What is it about?

John Chrysostom, circa 349–407 ce, wrote “On Vainglory, or The Right Way to Raise Children,” which purports to be about raising all Christian children. In fact, out of ninety chapters, only one deals with girls. Even more significant are the numerous overlooked children in the text, who are present but whose Christian education is never discussed because they are enslaved. This paper utilizes childist criticism to draw these enslaved children from hiddenness into plain sight. The paper is situated in the context of Jesus’ teaching about children because Chrysostom believes that the best way to raise children is by teaching them stories from the Bible, Hebrew Bible first, then New Testament, but instead of an openness to all children he discusses only freeborn, elite boys. Chrysostom’s treatise exposes the context of how few children in late antiquity could be shaped by biblical interpretation intended for all children.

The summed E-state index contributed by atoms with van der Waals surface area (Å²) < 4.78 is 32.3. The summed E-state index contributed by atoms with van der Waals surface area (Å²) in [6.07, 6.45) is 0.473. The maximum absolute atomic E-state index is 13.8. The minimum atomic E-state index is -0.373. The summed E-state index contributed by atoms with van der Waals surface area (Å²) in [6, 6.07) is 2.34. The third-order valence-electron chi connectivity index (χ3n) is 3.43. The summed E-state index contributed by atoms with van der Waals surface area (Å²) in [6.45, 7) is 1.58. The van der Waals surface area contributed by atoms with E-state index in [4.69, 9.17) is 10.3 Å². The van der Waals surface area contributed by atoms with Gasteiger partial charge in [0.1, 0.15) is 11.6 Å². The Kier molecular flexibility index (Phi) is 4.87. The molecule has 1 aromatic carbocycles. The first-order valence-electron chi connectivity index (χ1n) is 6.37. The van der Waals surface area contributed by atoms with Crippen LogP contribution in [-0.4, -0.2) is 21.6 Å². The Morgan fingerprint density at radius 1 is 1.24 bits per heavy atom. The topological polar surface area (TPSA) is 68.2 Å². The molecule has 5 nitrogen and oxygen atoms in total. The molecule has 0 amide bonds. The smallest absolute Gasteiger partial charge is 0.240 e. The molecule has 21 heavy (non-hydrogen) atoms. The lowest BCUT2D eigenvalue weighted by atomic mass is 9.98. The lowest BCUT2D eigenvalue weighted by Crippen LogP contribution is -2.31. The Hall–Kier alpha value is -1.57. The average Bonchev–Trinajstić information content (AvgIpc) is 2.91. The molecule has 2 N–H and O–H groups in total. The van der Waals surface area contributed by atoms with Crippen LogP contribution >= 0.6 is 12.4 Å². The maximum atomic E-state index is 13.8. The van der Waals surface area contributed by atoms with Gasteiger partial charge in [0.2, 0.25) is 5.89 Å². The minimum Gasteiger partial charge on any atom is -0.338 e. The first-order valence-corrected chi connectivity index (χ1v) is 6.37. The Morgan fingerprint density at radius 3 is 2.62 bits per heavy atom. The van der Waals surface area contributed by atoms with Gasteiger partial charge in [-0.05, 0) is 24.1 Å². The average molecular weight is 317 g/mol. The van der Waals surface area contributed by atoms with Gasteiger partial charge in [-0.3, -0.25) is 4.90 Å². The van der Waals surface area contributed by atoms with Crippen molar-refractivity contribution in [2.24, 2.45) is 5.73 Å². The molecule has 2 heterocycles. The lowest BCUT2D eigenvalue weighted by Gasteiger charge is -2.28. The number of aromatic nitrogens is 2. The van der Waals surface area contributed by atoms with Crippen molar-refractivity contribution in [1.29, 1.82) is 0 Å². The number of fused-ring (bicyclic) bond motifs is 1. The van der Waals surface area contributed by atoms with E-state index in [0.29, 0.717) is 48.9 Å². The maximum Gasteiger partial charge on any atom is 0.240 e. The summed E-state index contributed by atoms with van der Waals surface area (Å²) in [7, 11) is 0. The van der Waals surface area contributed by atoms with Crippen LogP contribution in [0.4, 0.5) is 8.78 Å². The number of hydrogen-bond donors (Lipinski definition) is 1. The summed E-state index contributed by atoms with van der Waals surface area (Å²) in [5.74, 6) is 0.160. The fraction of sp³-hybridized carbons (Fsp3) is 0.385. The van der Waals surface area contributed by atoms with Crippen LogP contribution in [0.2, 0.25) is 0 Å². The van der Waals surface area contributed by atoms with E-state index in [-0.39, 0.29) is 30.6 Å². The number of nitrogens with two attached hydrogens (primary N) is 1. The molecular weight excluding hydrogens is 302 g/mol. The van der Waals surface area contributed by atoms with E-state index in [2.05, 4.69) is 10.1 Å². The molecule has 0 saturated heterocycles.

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Why is it important?

This paper utilizes childist criticism to locate and understand how enslaved children are present and hidden in the texts of antiquity.


It is important for me in general to find and understand ancient children often hidden in ancient texts. It is as important to find all children in these texts, including children marginalized by enslavement and other types of trauma.

John Martens
University of Saint Thomas

Read the Original

This page is a summary of: Are Enslaved Children Called to Come to Jesus? Freeborn and Enslaved Children in John Chrysostom’s On Vainglory, Biblical Interpretation, November 2020, Brill,
DOI: 10.1163/15685152-2805a004.
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